Happy birthday, mighty Event 360! As we approach our 18th birthday on November 27th, we’re excited to take a moment and reflect on this special place that so many have called “home” since its founding in 2002. Not many small businesses reach the “old enough to vote” milestone, and our growth has certainly not always been easy, straightforward, or fun. This year has been especially challenging, as COVID-19 disrupted absolutely everything, from our cherished teammates to our partners, from our projects to our planning.
While 2020 in particular looks quite different than 2002, our core values have not changed — the foundational belief that true connection and impact are amplified through live events. We may look different from the company that was born in 2002 in the back of a tour bus on a napkin by friends who wanted to make the world a better place through events, but the goal and the need for that connection and impact remain.
Technology and tools, communication channels, the concept of what a workplace is, marketing tactics, and so much more have changed. Before we hit the turkey and stuffing next week and virtually join together with our families across the country, our team wanted to take a second to look back at the year we joined the Event 360 family and share what’s different from when each of us started.
Tim Brockman, President & COO, 2002
Oh my!! So, so, so much — people, places, families. 100-page route direction books vs. your phone — although you still need to watch out for low bridges.
Mike Murphy, Executive VP of Event Production, 2002
Well, I have a bit less hair, and the silver is starting to take hold. But we are definitely smarter about how to help our clientele and positioned to do that with the smartest people around. We also have so many great relationships across the industry and with so many jurisdictions compared to when we started. We’re trusted to give honest advice and do what we say we will. I guess that’s what comes from experience. The last year has taken away “normal” for all of us, but it’s going to be important for the industry to hit the ground running as soon as it’s possible. We stand ready to go.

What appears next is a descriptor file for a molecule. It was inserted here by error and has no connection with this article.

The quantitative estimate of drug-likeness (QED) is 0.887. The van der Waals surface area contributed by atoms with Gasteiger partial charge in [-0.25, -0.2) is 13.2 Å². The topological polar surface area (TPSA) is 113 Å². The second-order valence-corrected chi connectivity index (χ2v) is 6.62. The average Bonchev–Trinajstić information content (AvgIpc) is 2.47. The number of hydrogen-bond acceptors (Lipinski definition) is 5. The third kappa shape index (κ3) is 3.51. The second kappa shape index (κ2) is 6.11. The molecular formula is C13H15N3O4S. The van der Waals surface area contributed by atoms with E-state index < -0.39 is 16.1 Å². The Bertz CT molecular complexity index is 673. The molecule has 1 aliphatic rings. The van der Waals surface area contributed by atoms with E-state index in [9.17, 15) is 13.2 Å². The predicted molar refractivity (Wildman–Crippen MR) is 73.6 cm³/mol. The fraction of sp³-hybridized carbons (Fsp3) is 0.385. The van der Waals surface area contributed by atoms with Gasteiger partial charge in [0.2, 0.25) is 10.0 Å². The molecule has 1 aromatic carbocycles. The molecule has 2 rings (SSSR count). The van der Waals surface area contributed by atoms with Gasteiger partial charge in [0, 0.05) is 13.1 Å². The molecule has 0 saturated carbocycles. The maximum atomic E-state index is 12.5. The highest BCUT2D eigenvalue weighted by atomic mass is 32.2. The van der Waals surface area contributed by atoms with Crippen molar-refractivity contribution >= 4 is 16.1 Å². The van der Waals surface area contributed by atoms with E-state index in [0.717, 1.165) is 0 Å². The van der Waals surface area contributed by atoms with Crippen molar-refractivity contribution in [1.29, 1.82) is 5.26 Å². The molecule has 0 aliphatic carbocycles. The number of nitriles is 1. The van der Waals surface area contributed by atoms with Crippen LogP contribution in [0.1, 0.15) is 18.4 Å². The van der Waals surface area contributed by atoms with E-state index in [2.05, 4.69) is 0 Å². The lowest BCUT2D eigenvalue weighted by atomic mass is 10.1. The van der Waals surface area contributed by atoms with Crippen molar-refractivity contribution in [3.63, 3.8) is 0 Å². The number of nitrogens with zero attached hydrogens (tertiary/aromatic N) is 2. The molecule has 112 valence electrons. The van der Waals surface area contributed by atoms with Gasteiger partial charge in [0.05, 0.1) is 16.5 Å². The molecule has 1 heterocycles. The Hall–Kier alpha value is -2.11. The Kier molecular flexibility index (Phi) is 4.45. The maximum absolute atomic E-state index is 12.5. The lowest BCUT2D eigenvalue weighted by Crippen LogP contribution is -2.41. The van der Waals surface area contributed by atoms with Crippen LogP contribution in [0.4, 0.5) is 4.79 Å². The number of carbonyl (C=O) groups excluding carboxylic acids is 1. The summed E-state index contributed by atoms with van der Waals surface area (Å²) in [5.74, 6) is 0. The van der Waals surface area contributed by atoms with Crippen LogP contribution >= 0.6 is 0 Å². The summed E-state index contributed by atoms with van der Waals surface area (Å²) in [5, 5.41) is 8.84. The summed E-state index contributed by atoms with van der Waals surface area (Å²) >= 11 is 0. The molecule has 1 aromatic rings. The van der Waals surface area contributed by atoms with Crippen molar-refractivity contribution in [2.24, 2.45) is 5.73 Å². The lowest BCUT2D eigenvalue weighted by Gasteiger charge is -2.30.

Joann Buckley Collins, Senior Copywriter, 2004
Well, when I started at Event 360, I had a newborn, and now he’s a senior in high school, so a lot has changed in my world. There have also been a lot of changes in how we market fundraising events. All of the key cornerstones of our marketing and advertising plans in the early 2000s — TV ads, radio, point-of-purchase displays, outdoor, mailings — have gone by the wayside. Facebook didn’t even exist when I started at Event 360. Now social media, digital advertising, text messaging, email — these are the tools that help us reach our participants, and help our participants raise money.
John Diesel, Data Warehouse Manager, 2006
The biggest change is how much the event business has transformed, not just pandemic-related, but the sheer quantity and type of events — and the number of clients needing assistance.
Molly Fast, Local Operations Director, 2004
So many things! We’re older and wiser. Our strategies and approaches to our work have grown and changed alongside each person as well. I laugh thinking of the work hard/play hard mentality that had us up waaaay past our bedtime celebrating after events in the past and how much that has changed and how sensible we’ve become (mostly). Don’t get me wrong, we still work hard/play hard…it just looks differently with that age and wisdom thing! From a practical standpoint, I think of the thousands of outbound calls we used to make to participants to get them to sign up for an event and how much that has changed. Using text as a main form of communication is something I couldn’t have even imagined back in 2004.
Jake Geiger, Account Director, 2004
When I started, we were still doing written vehicle directions and putting together a binder for the route teams on the 3-Day. Also, our company HQ was on the south side of Chicago in an old industrial warehouse. During hot summer days, the meat packing plant and cookie factory would send us savory or unsavory aromatic presents depending on which way the wind was blowing that day.
Irina Gelfand, General Counsel, 2009
E-sign is the way of the future.
Jennifer Hagan, Account Director, 2005-2013, 2018